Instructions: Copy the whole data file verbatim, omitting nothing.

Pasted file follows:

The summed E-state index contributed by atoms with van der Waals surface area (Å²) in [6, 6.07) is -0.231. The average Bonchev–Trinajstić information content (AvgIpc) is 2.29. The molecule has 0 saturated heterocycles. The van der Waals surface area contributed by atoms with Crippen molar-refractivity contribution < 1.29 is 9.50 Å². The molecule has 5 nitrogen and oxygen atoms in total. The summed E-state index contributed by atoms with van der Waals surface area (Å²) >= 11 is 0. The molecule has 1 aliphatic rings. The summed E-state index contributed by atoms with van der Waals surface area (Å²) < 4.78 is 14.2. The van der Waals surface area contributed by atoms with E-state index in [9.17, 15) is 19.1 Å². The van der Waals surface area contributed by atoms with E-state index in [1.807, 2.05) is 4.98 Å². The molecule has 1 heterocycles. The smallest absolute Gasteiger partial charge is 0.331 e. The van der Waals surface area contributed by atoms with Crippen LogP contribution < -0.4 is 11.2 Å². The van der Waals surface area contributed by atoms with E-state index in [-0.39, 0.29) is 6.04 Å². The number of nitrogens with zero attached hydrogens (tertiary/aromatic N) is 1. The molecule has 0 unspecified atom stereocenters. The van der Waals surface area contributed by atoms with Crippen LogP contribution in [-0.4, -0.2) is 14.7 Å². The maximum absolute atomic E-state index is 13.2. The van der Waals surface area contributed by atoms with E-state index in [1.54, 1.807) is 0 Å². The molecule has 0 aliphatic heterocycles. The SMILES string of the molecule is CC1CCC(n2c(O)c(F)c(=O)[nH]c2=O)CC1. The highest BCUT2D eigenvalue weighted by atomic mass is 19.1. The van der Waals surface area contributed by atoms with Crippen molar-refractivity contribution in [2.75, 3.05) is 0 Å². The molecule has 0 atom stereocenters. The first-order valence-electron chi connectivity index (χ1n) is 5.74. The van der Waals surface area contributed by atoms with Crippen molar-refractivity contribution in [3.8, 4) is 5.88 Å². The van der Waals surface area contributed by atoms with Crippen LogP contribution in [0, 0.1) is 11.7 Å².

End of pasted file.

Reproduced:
The summed E-state index contributed by atoms with van der Waals surface area (Å²) in [6, 6.07) is -0.231. The average Bonchev–Trinajstić information content (AvgIpc) is 2.29. The molecule has 0 saturated heterocycles. The van der Waals surface area contributed by atoms with Crippen molar-refractivity contribution < 1.29 is 9.50 Å². The molecule has 5 nitrogen and oxygen atoms in total. The summed E-state index contributed by atoms with van der Waals surface area (Å²) >= 11 is 0. The molecule has 1 aliphatic rings. The summed E-state index contributed by atoms with van der Waals surface area (Å²) < 4.78 is 14.2. The van der Waals surface area contributed by atoms with E-state index in [9.17, 15) is 19.1 Å². The van der Waals surface area contributed by atoms with E-state index in [1.807, 2.05) is 4.98 Å². The molecule has 1 heterocycles. The smallest absolute Gasteiger partial charge is 0.331 e. The van der Waals surface area contributed by atoms with Crippen LogP contribution < -0.4 is 11.2 Å². The van der Waals surface area contributed by atoms with E-state index in [-0.39, 0.29) is 6.04 Å². The number of nitrogens with zero attached hydrogens (tertiary/aromatic N) is 1. The molecule has 0 unspecified atom stereocenters. The van der Waals surface area contributed by atoms with Crippen LogP contribution in [-0.4, -0.2) is 14.7 Å². The maximum absolute atomic E-state index is 13.2. The van der Waals surface area contributed by atoms with E-state index in [1.54, 1.807) is 0 Å². The molecule has 0 aliphatic heterocycles. The SMILES string of the molecule is CC1CCC(n2c(O)c(F)c(=O)[nH]c2=O)CC1. The highest BCUT2D eigenvalue weighted by atomic mass is 19.1. The van der Waals surface area contributed by atoms with Crippen molar-refractivity contribution in [2.75, 3.05) is 0 Å². The molecule has 0 atom stereocenters. The first-order valence-electron chi connectivity index (χ1n) is 5.74. The van der Waals surface area contributed by atoms with Crippen molar-refractivity contribution in [3.8, 4) is 5.88 Å². The van der Waals surface area contributed by atoms with Crippen LogP contribution in [0, 0.1) is 11.7 Å².